About a month ago, after I posted a photo from the Black Panther: Vanguard of the Revolution on Instagram, one of my favorite & most engaged followers asked me essentially, “What do you do with the anger?” She went on to describe how films like Black Panther rile her up emotionally. I promised her that I would write a blog in response to her question.


Every week it seems that there is a video release of an unarmed black person murdered by police. Political candidates are waxing poetic about how much they are going to change our lives. The emotions that we feel – confusion, anger, frustration, rage, indifference – are all valid. So what are we to do with it? Emotions are a powerful thing! They are like fuel to our actions, and gasoline to our motivation for better or for worse.

When it comes to racial injustice, we have to first remember that this notion of race is rooted in myth  and has been largely used to maintain a social hierarchy for a dominant group. As “There Is No Such Thing As Race” describes, “…the concept of human races is real. It is not a biological reality, however, but a cultural one. Race is not a part of our biology, but it is definitely a part of our culture. Race and racism are deeply ingrained in our history.” So when we consider what we are trying to do in pointing out, lifting up, shining a light on racial biases, we are pulling at the strings of the very fiber of our society and our world.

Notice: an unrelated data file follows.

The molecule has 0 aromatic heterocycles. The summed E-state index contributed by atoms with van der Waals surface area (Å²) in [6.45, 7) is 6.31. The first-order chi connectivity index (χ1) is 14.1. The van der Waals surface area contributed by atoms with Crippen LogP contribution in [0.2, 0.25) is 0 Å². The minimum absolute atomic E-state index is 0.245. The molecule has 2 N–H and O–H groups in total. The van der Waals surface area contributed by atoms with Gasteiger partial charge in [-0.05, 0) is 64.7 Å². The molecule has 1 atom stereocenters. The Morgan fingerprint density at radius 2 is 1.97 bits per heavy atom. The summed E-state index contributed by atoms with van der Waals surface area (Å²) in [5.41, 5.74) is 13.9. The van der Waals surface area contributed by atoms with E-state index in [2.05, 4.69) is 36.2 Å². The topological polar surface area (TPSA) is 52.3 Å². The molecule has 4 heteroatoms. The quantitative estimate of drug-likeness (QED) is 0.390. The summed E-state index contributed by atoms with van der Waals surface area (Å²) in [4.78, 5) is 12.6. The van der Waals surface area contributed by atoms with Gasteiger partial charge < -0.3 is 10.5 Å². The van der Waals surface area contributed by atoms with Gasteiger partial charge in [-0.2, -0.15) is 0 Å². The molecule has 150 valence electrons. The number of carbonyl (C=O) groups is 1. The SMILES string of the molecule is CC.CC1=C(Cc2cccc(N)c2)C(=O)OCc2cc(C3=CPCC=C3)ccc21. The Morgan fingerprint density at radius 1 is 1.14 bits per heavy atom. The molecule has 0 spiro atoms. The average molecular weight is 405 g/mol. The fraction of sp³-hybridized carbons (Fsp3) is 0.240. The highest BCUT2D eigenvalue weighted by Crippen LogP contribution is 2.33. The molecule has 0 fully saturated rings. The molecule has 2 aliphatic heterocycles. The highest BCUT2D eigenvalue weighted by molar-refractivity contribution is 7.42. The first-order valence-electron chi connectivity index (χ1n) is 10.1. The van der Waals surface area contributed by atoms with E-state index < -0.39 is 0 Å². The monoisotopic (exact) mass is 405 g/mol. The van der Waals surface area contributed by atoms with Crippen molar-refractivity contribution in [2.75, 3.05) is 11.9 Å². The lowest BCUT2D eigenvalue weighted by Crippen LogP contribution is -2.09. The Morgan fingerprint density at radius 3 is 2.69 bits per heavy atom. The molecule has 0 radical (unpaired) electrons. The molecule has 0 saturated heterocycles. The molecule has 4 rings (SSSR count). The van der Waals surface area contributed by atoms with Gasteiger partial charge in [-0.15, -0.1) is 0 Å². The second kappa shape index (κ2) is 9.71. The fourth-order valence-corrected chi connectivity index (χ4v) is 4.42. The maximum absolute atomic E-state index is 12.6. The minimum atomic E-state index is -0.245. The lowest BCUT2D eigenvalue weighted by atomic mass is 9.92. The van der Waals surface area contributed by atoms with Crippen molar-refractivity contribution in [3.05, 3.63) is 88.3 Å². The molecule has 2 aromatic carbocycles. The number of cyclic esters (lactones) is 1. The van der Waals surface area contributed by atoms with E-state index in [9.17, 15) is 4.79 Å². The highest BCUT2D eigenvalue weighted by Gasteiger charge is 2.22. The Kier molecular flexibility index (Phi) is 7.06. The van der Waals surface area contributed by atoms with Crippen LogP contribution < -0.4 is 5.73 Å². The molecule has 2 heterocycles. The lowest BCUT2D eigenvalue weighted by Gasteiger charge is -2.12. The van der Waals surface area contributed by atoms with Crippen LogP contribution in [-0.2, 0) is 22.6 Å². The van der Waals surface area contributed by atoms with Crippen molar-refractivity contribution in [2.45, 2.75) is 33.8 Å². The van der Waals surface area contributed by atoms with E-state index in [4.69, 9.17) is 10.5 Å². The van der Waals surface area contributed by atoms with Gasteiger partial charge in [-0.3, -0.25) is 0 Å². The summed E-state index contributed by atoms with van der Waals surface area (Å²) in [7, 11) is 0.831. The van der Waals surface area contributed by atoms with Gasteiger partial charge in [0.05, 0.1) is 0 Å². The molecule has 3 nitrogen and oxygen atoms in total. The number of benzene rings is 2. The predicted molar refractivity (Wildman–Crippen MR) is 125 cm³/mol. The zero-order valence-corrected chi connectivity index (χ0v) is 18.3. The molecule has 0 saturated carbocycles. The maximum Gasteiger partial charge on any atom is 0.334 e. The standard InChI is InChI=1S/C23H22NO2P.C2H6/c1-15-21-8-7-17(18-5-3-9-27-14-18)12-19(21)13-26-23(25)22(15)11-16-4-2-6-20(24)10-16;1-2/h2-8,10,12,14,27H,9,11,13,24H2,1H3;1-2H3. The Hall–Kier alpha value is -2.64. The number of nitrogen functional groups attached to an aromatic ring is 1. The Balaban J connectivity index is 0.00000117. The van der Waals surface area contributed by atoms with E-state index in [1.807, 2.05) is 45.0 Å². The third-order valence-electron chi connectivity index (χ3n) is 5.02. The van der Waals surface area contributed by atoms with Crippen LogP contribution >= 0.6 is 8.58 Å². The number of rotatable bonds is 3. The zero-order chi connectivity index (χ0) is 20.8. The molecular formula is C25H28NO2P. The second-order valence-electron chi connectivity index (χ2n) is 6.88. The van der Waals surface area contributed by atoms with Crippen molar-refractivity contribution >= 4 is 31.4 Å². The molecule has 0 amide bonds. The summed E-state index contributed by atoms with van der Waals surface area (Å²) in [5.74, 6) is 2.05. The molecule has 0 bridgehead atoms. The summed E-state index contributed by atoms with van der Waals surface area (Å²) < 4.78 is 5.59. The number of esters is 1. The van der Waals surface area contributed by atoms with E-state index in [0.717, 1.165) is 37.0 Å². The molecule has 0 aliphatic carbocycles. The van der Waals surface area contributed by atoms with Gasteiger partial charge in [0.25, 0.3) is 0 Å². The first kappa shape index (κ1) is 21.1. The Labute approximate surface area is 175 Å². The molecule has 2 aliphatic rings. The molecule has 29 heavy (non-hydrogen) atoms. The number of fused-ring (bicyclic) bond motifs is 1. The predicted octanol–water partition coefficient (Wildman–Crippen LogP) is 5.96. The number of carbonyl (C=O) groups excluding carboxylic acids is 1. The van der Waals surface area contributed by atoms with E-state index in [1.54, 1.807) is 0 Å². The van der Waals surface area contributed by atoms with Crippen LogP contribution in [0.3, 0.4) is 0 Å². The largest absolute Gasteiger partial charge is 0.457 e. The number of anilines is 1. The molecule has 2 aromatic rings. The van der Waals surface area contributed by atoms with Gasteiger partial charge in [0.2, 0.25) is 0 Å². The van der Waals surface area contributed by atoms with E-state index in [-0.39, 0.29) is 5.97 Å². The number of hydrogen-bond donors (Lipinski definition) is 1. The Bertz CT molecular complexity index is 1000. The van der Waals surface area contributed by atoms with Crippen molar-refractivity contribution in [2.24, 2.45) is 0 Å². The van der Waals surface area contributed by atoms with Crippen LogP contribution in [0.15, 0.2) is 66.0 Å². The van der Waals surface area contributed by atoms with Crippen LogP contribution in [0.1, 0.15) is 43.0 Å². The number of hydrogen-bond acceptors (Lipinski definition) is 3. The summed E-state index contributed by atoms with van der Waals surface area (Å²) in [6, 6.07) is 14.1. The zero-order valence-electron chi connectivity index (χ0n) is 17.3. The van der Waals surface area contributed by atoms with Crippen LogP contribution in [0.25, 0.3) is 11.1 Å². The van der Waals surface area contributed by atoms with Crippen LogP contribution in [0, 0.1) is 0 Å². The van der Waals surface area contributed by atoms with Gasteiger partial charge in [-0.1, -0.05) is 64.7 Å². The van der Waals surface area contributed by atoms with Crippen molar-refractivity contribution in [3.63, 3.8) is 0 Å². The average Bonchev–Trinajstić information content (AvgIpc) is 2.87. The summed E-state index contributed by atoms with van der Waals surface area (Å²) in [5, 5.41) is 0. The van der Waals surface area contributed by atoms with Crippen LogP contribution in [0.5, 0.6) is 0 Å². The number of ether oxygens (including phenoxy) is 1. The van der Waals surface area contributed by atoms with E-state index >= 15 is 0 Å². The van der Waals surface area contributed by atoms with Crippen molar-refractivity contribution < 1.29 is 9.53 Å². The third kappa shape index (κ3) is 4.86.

It is my belief that it is for THIS reason, that many people respond to issues of racial injustice with shock, guilt, disbelief – all defense mechanisms to maintain the status quo. It is also my belief that we must consider how race was constructed primarily through media, education, public policy, violence (domestic terrorism) and science, in order to truly disassemble it. If you want to remove a tree, you’ve got to take out the roots, otherwise you’ll look up and it will be standing stronger, taller and prouder than ever before.

Part 2 of this series will be available next Tuesday, December 1st.

Co-Founder & Executive Director of Donda's House, Inc. Wife to Che "Rhymefest" Smith. Believer. Writer. Scrapbooker. ΣΓΡ.

One Comment on “A Dream Diverted: How To Address Racial Inequality – Part 1

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